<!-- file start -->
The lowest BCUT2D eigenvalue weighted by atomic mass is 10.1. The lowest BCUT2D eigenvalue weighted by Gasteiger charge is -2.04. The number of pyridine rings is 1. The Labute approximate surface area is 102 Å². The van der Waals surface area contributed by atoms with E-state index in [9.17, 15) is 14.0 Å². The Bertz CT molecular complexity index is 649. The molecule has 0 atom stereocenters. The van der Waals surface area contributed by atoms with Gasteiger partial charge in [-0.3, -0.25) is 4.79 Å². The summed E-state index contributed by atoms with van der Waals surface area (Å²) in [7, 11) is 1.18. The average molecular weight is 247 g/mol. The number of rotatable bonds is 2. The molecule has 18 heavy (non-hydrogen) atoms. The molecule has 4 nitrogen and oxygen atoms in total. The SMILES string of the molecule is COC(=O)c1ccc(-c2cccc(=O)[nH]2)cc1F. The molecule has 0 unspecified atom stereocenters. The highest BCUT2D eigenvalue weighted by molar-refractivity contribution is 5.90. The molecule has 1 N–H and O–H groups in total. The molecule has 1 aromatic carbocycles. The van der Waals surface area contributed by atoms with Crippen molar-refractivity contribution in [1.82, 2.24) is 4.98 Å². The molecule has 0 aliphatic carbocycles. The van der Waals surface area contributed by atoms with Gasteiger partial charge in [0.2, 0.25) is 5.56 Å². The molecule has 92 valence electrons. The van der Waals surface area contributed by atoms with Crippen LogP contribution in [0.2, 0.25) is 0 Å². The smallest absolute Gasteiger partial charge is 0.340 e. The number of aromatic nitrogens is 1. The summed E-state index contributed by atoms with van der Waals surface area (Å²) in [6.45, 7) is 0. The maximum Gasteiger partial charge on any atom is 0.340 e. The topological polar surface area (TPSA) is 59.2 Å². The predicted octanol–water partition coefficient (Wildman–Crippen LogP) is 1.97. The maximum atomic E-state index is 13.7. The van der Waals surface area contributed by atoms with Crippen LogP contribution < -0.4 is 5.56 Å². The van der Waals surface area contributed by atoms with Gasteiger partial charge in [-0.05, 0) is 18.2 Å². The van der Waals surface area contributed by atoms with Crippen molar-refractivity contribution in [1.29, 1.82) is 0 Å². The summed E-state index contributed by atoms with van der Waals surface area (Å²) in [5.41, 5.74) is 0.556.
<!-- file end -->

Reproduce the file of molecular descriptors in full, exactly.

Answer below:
The lowest BCUT2D eigenvalue weighted by atomic mass is 10.1. The lowest BCUT2D eigenvalue weighted by Gasteiger charge is -2.04. The number of pyridine rings is 1. The Labute approximate surface area is 102 Å². The van der Waals surface area contributed by atoms with E-state index in [9.17, 15) is 14.0 Å². The Bertz CT molecular complexity index is 649. The molecule has 0 atom stereocenters. The van der Waals surface area contributed by atoms with Gasteiger partial charge in [-0.3, -0.25) is 4.79 Å². The summed E-state index contributed by atoms with van der Waals surface area (Å²) in [7, 11) is 1.18. The average molecular weight is 247 g/mol. The number of rotatable bonds is 2. The molecule has 18 heavy (non-hydrogen) atoms. The molecule has 4 nitrogen and oxygen atoms in total. The SMILES string of the molecule is COC(=O)c1ccc(-c2cccc(=O)[nH]2)cc1F. The molecule has 0 unspecified atom stereocenters. The highest BCUT2D eigenvalue weighted by molar-refractivity contribution is 5.90. The molecule has 1 N–H and O–H groups in total. The molecule has 1 aromatic carbocycles. The van der Waals surface area contributed by atoms with Crippen molar-refractivity contribution in [1.82, 2.24) is 4.98 Å². The molecule has 0 aliphatic carbocycles. The van der Waals surface area contributed by atoms with Gasteiger partial charge in [0.2, 0.25) is 5.56 Å². The molecule has 92 valence electrons. The van der Waals surface area contributed by atoms with Crippen LogP contribution in [0.2, 0.25) is 0 Å². The smallest absolute Gasteiger partial charge is 0.340 e. The number of aromatic nitrogens is 1. The summed E-state index contributed by atoms with van der Waals surface area (Å²) in [6.45, 7) is 0. The maximum Gasteiger partial charge on any atom is 0.340 e. The topological polar surface area (TPSA) is 59.2 Å². The predicted octanol–water partition coefficient (Wildman–Crippen LogP) is 1.97. The maximum atomic E-state index is 13.7. The van der Waals surface area contributed by atoms with Crippen LogP contribution < -0.4 is 5.56 Å². The van der Waals surface area contributed by atoms with Gasteiger partial charge in [-0.05, 0) is 18.2 Å². The van der Waals surface area contributed by atoms with Crippen molar-refractivity contribution in [1.29, 1.82) is 0 Å². The summed E-state index contributed by atoms with van der Waals surface area (Å²) in [5.41, 5.74) is 0.556.